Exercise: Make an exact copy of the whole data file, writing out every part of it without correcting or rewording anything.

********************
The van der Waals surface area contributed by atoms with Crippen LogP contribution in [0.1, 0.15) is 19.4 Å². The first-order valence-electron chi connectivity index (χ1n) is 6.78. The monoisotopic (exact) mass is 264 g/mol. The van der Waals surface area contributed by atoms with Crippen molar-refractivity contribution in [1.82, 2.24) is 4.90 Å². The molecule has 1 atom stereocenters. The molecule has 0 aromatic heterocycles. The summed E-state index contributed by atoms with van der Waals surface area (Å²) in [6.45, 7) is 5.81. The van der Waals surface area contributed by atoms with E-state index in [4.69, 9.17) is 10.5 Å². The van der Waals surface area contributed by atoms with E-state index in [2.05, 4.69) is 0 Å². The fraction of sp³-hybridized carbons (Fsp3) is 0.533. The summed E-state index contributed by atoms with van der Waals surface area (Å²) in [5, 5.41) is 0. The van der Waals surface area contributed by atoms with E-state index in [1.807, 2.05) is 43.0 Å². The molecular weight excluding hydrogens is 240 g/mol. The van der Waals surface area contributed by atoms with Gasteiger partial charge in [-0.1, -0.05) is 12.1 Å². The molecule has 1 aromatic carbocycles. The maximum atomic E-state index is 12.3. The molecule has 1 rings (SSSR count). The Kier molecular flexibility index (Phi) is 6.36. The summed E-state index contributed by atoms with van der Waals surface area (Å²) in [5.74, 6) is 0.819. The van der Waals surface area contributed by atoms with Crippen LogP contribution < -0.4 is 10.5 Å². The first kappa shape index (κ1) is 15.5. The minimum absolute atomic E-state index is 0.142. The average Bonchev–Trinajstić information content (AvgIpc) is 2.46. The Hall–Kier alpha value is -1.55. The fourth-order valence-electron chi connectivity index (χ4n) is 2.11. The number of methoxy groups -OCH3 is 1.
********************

The van der Waals surface area contributed by atoms with Crippen LogP contribution in [0.1, 0.15) is 19.4 Å². The first-order valence-electron chi connectivity index (χ1n) is 6.78. The monoisotopic (exact) mass is 264 g/mol. The van der Waals surface area contributed by atoms with Crippen molar-refractivity contribution in [1.82, 2.24) is 4.90 Å². The molecule has 1 atom stereocenters. The molecule has 0 aromatic heterocycles. The summed E-state index contributed by atoms with van der Waals surface area (Å²) in [6.45, 7) is 5.81. The van der Waals surface area contributed by atoms with E-state index in [4.69, 9.17) is 10.5 Å². The van der Waals surface area contributed by atoms with E-state index in [2.05, 4.69) is 0 Å². The fraction of sp³-hybridized carbons (Fsp3) is 0.533. The summed E-state index contributed by atoms with van der Waals surface area (Å²) in [5, 5.41) is 0. The van der Waals surface area contributed by atoms with E-state index in [1.807, 2.05) is 43.0 Å². The molecular weight excluding hydrogens is 240 g/mol. The van der Waals surface area contributed by atoms with Gasteiger partial charge in [-0.1, -0.05) is 12.1 Å². The molecule has 1 aromatic carbocycles. The maximum atomic E-state index is 12.3. The molecule has 1 rings (SSSR count). The Kier molecular flexibility index (Phi) is 6.36. The summed E-state index contributed by atoms with van der Waals surface area (Å²) in [5.74, 6) is 0.819. The van der Waals surface area contributed by atoms with Crippen LogP contribution < -0.4 is 10.5 Å². The first kappa shape index (κ1) is 15.5. The minimum absolute atomic E-state index is 0.142. The average Bonchev–Trinajstić information content (AvgIpc) is 2.46. The Hall–Kier alpha value is -1.55. The fourth-order valence-electron chi connectivity index (χ4n) is 2.11. The number of methoxy groups -OCH3 is 1.